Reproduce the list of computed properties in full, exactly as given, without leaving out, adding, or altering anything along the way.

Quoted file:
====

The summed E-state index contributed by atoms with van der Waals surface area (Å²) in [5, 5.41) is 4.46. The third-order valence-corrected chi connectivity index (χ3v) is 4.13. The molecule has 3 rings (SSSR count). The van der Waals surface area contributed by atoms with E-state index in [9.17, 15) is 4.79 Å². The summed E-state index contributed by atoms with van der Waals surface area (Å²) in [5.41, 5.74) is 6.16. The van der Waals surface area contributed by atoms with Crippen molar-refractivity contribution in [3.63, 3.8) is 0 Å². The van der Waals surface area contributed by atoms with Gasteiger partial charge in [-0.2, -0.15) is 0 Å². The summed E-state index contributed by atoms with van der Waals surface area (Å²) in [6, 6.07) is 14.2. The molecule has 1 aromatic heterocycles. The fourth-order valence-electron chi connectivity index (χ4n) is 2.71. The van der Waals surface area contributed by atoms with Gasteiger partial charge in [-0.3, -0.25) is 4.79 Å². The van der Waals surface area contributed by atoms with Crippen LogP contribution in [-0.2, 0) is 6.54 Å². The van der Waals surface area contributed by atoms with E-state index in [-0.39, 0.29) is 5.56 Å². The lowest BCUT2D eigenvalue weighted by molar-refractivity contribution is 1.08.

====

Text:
The summed E-state index contributed by atoms with van der Waals surface area (Å²) in [5, 5.41) is 4.46. The third-order valence-corrected chi connectivity index (χ3v) is 4.13. The molecule has 3 rings (SSSR count). The van der Waals surface area contributed by atoms with E-state index in [9.17, 15) is 4.79 Å². The summed E-state index contributed by atoms with van der Waals surface area (Å²) in [5.41, 5.74) is 6.16. The van der Waals surface area contributed by atoms with Crippen molar-refractivity contribution in [3.63, 3.8) is 0 Å². The van der Waals surface area contributed by atoms with Gasteiger partial charge in [-0.2, -0.15) is 0 Å². The summed E-state index contributed by atoms with van der Waals surface area (Å²) in [6, 6.07) is 14.2. The molecule has 1 aromatic heterocycles. The fourth-order valence-electron chi connectivity index (χ4n) is 2.71. The van der Waals surface area contributed by atoms with Gasteiger partial charge in [-0.3, -0.25) is 4.79 Å². The van der Waals surface area contributed by atoms with Crippen LogP contribution in [-0.2, 0) is 6.54 Å². The van der Waals surface area contributed by atoms with E-state index in [-0.39, 0.29) is 5.56 Å². The lowest BCUT2D eigenvalue weighted by molar-refractivity contribution is 1.08.